The near impossibility of ballot access for third-party presidential candidates is rarely discussed in the media or elsewhere.

Individuals can run as independent candidates, but there are different rules in each of the 50 States to have their names printed on the ballots. These candidates outside of the Democratic and Republican parties need to collect over 800,000 signatures to have their names appear on ballots in every State. In the 2016 election, there are three independent candidates: Jill Stein for the Greens, Gary Johnson for the Libertarians, and Evan McMullin who is mostly backed by anti-Trump Republicans.

Many Americans see a vote for a third-party candidate as a vote for the other side (i.e. a Democrat may see a vote for Jill Stein as a vote for Trump or a Republican might see a vote for Evan McMullin as a vote for Clinton). In reality, a vote for Trump is a vote for Trump and a vote for Clinton is a vote for Clinton and a vote for Stein, Johnson, or McMullin is a vote for Stein, Johnson, or McMullin. Period.

During this election, I keep asking myself: who are all these people saying they will vote for Trump?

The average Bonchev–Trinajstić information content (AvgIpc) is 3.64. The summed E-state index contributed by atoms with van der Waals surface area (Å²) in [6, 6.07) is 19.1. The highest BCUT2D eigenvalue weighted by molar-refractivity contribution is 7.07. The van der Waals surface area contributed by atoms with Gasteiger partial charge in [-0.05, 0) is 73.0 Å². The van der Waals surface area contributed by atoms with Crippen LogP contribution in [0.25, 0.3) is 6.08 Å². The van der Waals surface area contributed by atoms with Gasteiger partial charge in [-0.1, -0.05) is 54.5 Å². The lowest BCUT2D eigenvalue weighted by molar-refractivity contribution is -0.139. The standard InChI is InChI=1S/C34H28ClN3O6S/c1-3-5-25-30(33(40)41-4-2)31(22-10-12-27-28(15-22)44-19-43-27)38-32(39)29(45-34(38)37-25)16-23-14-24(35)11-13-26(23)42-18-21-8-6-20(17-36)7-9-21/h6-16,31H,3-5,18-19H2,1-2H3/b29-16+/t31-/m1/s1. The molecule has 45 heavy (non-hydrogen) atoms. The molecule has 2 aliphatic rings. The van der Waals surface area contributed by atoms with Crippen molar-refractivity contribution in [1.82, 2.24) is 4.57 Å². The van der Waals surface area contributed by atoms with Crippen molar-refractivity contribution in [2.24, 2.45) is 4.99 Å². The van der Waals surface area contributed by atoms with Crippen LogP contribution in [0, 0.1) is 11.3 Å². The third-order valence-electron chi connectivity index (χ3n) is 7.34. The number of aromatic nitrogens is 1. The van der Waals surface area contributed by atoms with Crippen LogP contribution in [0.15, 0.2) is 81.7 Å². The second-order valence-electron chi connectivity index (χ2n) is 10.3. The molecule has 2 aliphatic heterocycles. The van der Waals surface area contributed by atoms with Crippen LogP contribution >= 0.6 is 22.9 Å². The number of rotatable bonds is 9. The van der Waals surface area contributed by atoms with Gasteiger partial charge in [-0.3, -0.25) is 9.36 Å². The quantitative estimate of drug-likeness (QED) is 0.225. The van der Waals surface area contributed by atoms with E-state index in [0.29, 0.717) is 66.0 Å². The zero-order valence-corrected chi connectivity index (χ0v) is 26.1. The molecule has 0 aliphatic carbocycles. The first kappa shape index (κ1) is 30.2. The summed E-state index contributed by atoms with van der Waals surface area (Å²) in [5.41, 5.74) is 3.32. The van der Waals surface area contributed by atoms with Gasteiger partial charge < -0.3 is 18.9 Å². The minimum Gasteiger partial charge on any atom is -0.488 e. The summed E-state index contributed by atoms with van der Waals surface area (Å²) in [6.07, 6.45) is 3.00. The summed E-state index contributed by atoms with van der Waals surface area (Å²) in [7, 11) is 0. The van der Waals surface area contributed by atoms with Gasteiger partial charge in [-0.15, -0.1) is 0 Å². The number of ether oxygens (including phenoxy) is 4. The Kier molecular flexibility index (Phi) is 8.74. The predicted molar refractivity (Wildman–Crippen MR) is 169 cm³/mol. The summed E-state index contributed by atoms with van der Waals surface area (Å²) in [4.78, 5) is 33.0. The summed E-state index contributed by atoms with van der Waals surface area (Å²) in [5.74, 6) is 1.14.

I’m from Louisiana so I actually know a few individuals who support him but still, I assumed only a small minority of Americans overall would vote for Trump. I am shocked and disturbed by his continuing popularity. It reminds me that my America is only a small slice of the whole America.

I think it’s hard to wrap one’s head around how vast the country is. During the 2008 election, I was in San Francisco. I knew Obama would win California handily and I assumed that most people in northern California would vote for him. But a friend explained to me that no way would people from her little hometown in northern California vote for Obama. She said it all came down to one issue for them: gun control. They want to keep their guns and for that reason alone will vote Republican every single time. This made me realize how big and diverse the state of California alone is. Each region has its own political profile. And the number of regions in the whole country is staggering. I think this helps explain why, while I may not have come across many of them, there are clearly pockets of Trump supporters spread out all across the country. Hopefully not enough to win him the election though. Go Clinton!